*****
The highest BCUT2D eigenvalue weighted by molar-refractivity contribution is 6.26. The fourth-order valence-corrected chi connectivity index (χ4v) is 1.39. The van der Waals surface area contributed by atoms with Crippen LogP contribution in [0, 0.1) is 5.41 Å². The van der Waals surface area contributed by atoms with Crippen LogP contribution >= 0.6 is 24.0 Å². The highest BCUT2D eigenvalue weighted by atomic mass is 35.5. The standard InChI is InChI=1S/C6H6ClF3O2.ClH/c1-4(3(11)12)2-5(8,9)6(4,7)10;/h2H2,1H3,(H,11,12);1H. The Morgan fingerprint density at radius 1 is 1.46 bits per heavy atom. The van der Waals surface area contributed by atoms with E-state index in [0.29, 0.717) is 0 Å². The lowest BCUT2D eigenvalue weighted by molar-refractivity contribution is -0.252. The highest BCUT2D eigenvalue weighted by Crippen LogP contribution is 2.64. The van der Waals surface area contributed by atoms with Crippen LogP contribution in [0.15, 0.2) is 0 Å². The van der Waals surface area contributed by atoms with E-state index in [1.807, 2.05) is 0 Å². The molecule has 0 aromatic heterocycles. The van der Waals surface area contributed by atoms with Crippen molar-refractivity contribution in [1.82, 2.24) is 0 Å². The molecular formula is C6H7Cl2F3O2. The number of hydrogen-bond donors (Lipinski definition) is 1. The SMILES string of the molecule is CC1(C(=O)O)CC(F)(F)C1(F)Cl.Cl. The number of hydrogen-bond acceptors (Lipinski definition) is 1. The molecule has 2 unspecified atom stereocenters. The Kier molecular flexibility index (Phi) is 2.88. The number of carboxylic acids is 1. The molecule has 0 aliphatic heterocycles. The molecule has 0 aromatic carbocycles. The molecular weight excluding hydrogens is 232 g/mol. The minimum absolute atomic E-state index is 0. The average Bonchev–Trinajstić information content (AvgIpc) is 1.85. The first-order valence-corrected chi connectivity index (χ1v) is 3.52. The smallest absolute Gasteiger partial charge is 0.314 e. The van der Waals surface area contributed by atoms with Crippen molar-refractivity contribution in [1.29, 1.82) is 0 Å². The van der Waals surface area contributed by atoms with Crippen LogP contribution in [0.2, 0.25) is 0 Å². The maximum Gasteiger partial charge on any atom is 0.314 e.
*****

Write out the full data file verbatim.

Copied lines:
The highest BCUT2D eigenvalue weighted by molar-refractivity contribution is 6.26. The fourth-order valence-corrected chi connectivity index (χ4v) is 1.39. The van der Waals surface area contributed by atoms with Crippen LogP contribution in [0, 0.1) is 5.41 Å². The van der Waals surface area contributed by atoms with Crippen LogP contribution >= 0.6 is 24.0 Å². The highest BCUT2D eigenvalue weighted by atomic mass is 35.5. The standard InChI is InChI=1S/C6H6ClF3O2.ClH/c1-4(3(11)12)2-5(8,9)6(4,7)10;/h2H2,1H3,(H,11,12);1H. The Morgan fingerprint density at radius 1 is 1.46 bits per heavy atom. The van der Waals surface area contributed by atoms with E-state index in [0.29, 0.717) is 0 Å². The lowest BCUT2D eigenvalue weighted by molar-refractivity contribution is -0.252. The highest BCUT2D eigenvalue weighted by Crippen LogP contribution is 2.64. The van der Waals surface area contributed by atoms with Crippen LogP contribution in [0.15, 0.2) is 0 Å². The van der Waals surface area contributed by atoms with E-state index in [1.807, 2.05) is 0 Å². The molecule has 0 aromatic heterocycles. The van der Waals surface area contributed by atoms with Crippen molar-refractivity contribution in [1.82, 2.24) is 0 Å². The molecular formula is C6H7Cl2F3O2. The number of hydrogen-bond donors (Lipinski definition) is 1. The SMILES string of the molecule is CC1(C(=O)O)CC(F)(F)C1(F)Cl.Cl. The number of hydrogen-bond acceptors (Lipinski definition) is 1. The molecule has 2 unspecified atom stereocenters. The Kier molecular flexibility index (Phi) is 2.88. The number of carboxylic acids is 1. The molecule has 0 aliphatic heterocycles. The molecule has 0 aromatic carbocycles. The molecular weight excluding hydrogens is 232 g/mol. The minimum absolute atomic E-state index is 0. The average Bonchev–Trinajstić information content (AvgIpc) is 1.85. The first-order valence-corrected chi connectivity index (χ1v) is 3.52. The smallest absolute Gasteiger partial charge is 0.314 e. The van der Waals surface area contributed by atoms with Crippen molar-refractivity contribution in [1.29, 1.82) is 0 Å². The van der Waals surface area contributed by atoms with Crippen LogP contribution in [0.2, 0.25) is 0 Å². The maximum Gasteiger partial charge on any atom is 0.314 e.